Words by David Sparling, Contributor
Questions about cosplay are inevitable when you dress up as characters from your favorite media for fun. For me, cosplaying was more than just fun. The diverse cosplay #community allows for self-exploration, and it helped me discover who I am, what I am comfortable with and what acceptance feels like.
Cosplay is a hobby in which the artists, or models, dress up as characters from various forms of media, such as anime, cartoons, television shows, books and movies. People even bring their own original characters to life. It is endless!
Many cosplayers also engage in role-playing said characters in music videos and at cosplay conventions. That is where the name comes from — a combination of costuming and roleplay.
As a transgender man, this made way for a lot of exploration when it came to my #gender identity. Although my first cosplay was feminine, it is normalized within the community for cosplayers to dress as any character they want regardless of their gender identity.
It was a window I leapt through, because nobody in “real life” told me I could up and crossdress any day of the week.
Cosplay was something my parents and friends viewed as “Halloween all year round,” so they allowed me to cosplay whoever I wanted as long as I was funding everything myself. With that in mind, my second cosplay was a version of a male character. I was able to wear a wig with shorter hair than my own, apply typically masculine contour with makeup and wear a binder for the first time. I had never purposefully tried to look like a man until then. I look back at the photos and cringe a bit, as I was only 13 at the time, and I have made progress in the six years since then.
But I do remember that the euphoria I felt was unimaginable.
Over time, I came to realize that I never felt that gushing pride and happiness in my day-to-day life. I was initially under the impression that it was because I had a deeply-rooted passion for the craft. I was convinced that I was using it as a form of escapism, not because I was unhappy identifying as a woman, but because I wanted to be more like the characters I dressed as. It took some time, but I realized that the incongruent puzzle piece was not an unhappiness with who I was as a person, but with my gender and how I had to present myself in school, in front of friends and in front of my family.
Thankfully, the diverse cosplay community allowed me to meet and talk with other transmen, and I eventually came to terms with the fact that I was, possibly, a man.
The community and my followers supported me to the end of the earth through my experimentation. I first identified as genderfluid, but I found that strictly masculine pronouns and nicknames made me feel right, correct and comfortable. It was a long journey, but I got there. This step of the process was extremely useful when I was trying to figure out whether I was a man, a woman or something in between.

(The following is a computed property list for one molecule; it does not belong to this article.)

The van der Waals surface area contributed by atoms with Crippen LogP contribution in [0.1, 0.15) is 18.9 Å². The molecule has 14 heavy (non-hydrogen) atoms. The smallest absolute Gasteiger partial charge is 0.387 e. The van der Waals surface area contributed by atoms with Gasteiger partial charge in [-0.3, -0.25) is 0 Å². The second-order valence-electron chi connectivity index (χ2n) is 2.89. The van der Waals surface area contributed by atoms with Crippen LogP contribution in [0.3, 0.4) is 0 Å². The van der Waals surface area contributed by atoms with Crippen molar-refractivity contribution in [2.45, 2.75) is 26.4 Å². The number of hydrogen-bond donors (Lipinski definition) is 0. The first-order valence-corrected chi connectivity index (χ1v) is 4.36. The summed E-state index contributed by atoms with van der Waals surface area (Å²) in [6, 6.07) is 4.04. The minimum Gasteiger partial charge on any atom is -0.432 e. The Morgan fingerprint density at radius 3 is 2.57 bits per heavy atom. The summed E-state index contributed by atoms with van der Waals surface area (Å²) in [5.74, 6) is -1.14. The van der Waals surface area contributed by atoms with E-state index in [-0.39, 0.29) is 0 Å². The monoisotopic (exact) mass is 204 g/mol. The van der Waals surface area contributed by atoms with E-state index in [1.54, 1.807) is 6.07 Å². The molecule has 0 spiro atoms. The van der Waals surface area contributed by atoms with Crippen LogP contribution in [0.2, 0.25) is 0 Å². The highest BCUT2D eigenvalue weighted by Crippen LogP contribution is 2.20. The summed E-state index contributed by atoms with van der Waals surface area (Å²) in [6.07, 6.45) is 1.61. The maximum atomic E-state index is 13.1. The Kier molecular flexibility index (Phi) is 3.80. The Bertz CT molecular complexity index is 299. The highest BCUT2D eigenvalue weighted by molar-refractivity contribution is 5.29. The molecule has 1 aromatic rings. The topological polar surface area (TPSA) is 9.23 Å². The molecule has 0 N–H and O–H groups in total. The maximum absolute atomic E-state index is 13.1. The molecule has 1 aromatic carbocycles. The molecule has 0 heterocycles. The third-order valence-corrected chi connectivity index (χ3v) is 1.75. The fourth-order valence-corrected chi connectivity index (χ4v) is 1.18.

I cannot say that I did not face any skepticism through my trial-and-error process, but the ratio of positive affirmation to scrutiny was overwhelming. The support I received from my peers was a driving force that made me determined to make myself comfortable in spaces outside of the community. Finally, with the courage I gained through the reassurance they gave me, I came out to my school, friends and family.
I realized I was a man when I was 14 and came out to everyone else when I was 17. Since then, I started to cosplay more frequently and seriously. In feminine-presenting costumes, my followers and friends always refer to me using masculine pronouns and adjectives without missing a beat. Even strangers I see in passing at conventions use neutral pronouns automatically, to avoid misgendering those they interact with before they get to ask which pronouns they prefer.
Cosplay as a whole is a very healthy hobby for me, even as a transman who is proudly living as himself every day and has been out of the closet for a hot minute.
I am still able to cosplay feminine-aligned characters without getting uncomfortable. Normally, if I wear certain outfits or makeup styles without trying to look like a character, gender dysphoria’s icy fingers claw my back. I still have some femininity in me, but expressing it by dressing up as someone I am not helps me get all that jazz out on the table without the added side of invalidity.
This is because cosplay culture has normalized a distinct separation of character and self. You are not who you cosplay, and anyone can cosplay anything they want. Some transgender cosplayers have practiced the craft for so long that they are comfortable enough to ignore gender norms entirely and wear whatever they want, even when out of costume, and that is a level of comfort and confidence I am so, so close to reaching. This quells dysphoria more effectively than any other hobby or mechanism I have tried.
Cosplay is coping. It helped me find who I was, aids me in alleviating gender dysphoria and supports me through everything I go through. It is a wonderful place to find people similar to you in both identity and interests, and it can add an element of fun, unity or self-exploration to your life.